But I feel D.A. O'Neil's review rather mistakes the purpose of the book, and is less than fair to it. It is, indeed, "dry" stuff compared with Barbara Tuchman or Lyn MacDonald, but if your object is to *understand* what happened, and how something else might easily have happened instead, this book is well woth buying and reading in full, though not necessarily at one sitting.
The author is primarily an *economic* historian, and is not setting out to answer questions about what happened and why at a battlefield level. He has a better understanding than many of his kind of the fact that wars are not determined exclusively by social and economic factors, but by who "gets there fustest with the mostest" and how they fight when they get there; but he is more interested in the external factors that influence these things - in particular the "sinews of war", the material resources that enable states to raise, train, equip, feed and pay troops, which are often forgotten.
Ferguson demonstrates at least two very surprising things about the War: that the Allies were much richer in resources than the Central Powers, but failed to make that advantage tell on the battlefield for almost four years; and that the Germans were militarily much more effective, in terms of killing their enemies, but still lost. He does not give a quick or glib answer to these questions, but that is a strength, not a weakness.
He also concentrates on a forgotten class of casualty, namely those captured by the other side, and makes a very good case for saying that the war was ultimately won not by killing the enemy but when they (whether Russians or Germans) were prepared to surrender in really large numbers. There is a fascinating discussion of the mechanics and risks of surrendering.
Read Tuchman, Macdonald, Terraine and Keegan, and (particularly if you really are a beginner) Martin Middlebrook's "The First Day on the Somme". But then read this book too, to make you think harder about what you already knew. The author's ultimate conclusion is that the pity of the War was that it was not just a tragedy, but also an error. This has contemporary relevance, as we try to understand whether the invasion of Iraq was right, wrong or a mistake.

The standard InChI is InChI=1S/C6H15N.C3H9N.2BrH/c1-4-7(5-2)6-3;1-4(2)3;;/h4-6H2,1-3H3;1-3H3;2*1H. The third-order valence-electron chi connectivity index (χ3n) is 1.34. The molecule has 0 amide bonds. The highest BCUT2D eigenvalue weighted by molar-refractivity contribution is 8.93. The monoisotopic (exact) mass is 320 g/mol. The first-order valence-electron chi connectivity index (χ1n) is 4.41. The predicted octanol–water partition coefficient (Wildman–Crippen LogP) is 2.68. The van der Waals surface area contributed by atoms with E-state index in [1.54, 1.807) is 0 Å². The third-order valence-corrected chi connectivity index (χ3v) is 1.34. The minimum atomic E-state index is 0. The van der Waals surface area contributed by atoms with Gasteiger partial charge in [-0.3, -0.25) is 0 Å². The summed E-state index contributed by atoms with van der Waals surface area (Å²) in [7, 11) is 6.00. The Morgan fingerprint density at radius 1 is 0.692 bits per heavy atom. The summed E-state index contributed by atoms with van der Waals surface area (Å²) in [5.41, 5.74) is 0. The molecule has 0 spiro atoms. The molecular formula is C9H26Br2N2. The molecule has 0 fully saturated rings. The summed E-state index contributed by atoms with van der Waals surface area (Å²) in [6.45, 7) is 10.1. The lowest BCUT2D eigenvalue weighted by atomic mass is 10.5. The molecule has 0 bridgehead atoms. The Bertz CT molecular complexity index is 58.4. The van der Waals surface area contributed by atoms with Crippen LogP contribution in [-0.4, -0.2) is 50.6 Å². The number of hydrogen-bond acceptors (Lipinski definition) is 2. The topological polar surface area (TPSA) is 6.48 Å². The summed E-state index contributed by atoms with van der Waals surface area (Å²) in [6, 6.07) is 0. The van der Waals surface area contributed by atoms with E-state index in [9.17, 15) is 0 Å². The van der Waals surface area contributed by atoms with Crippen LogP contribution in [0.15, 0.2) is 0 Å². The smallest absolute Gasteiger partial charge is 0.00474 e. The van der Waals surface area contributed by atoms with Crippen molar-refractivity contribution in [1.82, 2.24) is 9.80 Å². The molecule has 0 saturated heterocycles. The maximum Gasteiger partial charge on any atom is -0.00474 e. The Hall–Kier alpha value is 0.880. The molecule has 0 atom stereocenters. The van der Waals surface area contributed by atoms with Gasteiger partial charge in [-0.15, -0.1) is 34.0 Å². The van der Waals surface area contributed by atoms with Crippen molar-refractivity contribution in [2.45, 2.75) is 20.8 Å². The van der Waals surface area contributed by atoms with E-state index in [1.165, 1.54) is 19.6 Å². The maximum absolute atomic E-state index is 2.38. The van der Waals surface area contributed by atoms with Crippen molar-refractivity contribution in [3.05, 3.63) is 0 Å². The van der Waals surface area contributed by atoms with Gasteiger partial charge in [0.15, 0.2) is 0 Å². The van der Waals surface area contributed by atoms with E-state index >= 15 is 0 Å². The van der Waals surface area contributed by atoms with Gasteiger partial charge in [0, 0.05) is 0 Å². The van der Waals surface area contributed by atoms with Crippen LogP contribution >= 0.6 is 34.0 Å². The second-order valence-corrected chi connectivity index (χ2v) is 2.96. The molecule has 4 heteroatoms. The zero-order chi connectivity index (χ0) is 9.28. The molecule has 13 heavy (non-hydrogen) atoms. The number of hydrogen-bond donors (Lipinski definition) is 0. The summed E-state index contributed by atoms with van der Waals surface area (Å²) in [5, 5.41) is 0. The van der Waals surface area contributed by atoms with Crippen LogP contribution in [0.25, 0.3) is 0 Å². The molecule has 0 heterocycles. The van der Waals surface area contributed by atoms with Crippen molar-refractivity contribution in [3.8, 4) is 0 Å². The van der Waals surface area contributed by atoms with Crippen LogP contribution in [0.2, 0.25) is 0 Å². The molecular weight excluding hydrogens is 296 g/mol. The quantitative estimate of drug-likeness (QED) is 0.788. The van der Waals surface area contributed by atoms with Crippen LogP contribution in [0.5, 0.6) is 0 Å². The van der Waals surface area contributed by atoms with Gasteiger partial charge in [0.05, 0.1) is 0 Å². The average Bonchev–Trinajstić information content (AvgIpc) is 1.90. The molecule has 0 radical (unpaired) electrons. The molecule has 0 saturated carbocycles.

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Fascinating character, our Niall - never one to respect conventional pieties. Not another corpse-count and tour de trenches but a sober yet dazzling consideration of how we blundered down that fateful path. His grasp of the sources is more than impressive. In a telling vignette he tells us he was inspired to learn German after seeing Karl Kraus's seminal if rarely-performed The Last Days of Mankind at Edinburgh in 1983. We should all be lucky enough to have attended the Edinburgh Festival aged 19!
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on 15 March 2017
excellent
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on 6 June 2013
This was recommended (with a disclaimer that it was highly controversial) by my tour guide for the French World War One battlefields. The man was quirky himself, to say the least, so I wanted to check this book out. It didn't disappoint. Ferguson, with varying effectiveness in my view, takes apart virtually everything 'everybody knows about WW1'. Some of it is highly beleiveable, some of it is dubious, all of it is interesting. Only disclaimer I would add is don't just read this, or your view of the war will be - well, oddly slanted, to put it one way. Nevertheless, thoroughly recommended.
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on 12 February 2013
My first book of Niall Ferguson, who is claimed by some to have inherited Taylor's mantle and would in fact be a good book to read after The Struggle for Mastery of Europe. In the Pity of War, Ferguson attempts to re-assess several we'll established paradigm's and tried to investigate to what extend there is sufficient evidence for this claims. As such the book is separated into several chapters that all together try to answer 10 of these questions. Some, I think highly controversial and most have (what do you expect from someone who openly supported Mitt Romney) stirred a lot of controversy. Especially the first 100 pages which tries to give a new perspective on the Role of GB in WW1, and comes to the conclusion that Germany was not the aggressor but Britain was so by taking the blame, Germany was perhaps `Self-Flagellating' herself. Another one was about the overall idea that men were proud, happy and willing to go to war to fight for their country. Time after time Ferguson, comes with a ton of references, documents, and interestingly books, that nearly almost prove exactly the opposite. Considering the fact that in the beginning of the book he takes a clear stance against Fischer, one could argue that even if history is written by the loser, they still have it wrong, and if it is written by the winner, it can sometimes take a long time before they eventually got it right. A very good book to read along other books on WW1, which can keep you sharp and remind you that no matter how persuasive what is been presented does not always mean it is also true. As such we can actually wonder the same about this book too. History is indeed a never ending and never finishing process.
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on 25 February 2014
Niall Ferguson relishes an opportunity to revisit and revise accepted historical thought, and this book is no different. You might not agree with everything that he writes, but there is no doubt that his work is thought-provoking and makes the reader question what they think that they know. Ferguson's Pity of War looks at ten questions and myths about the First World War that he thinks are suspect. Broadly, they look at the causes of the war (was it inevitable? was it Germany's fault?) and the reasons why the Allies won (how far were economic and military factors at play?).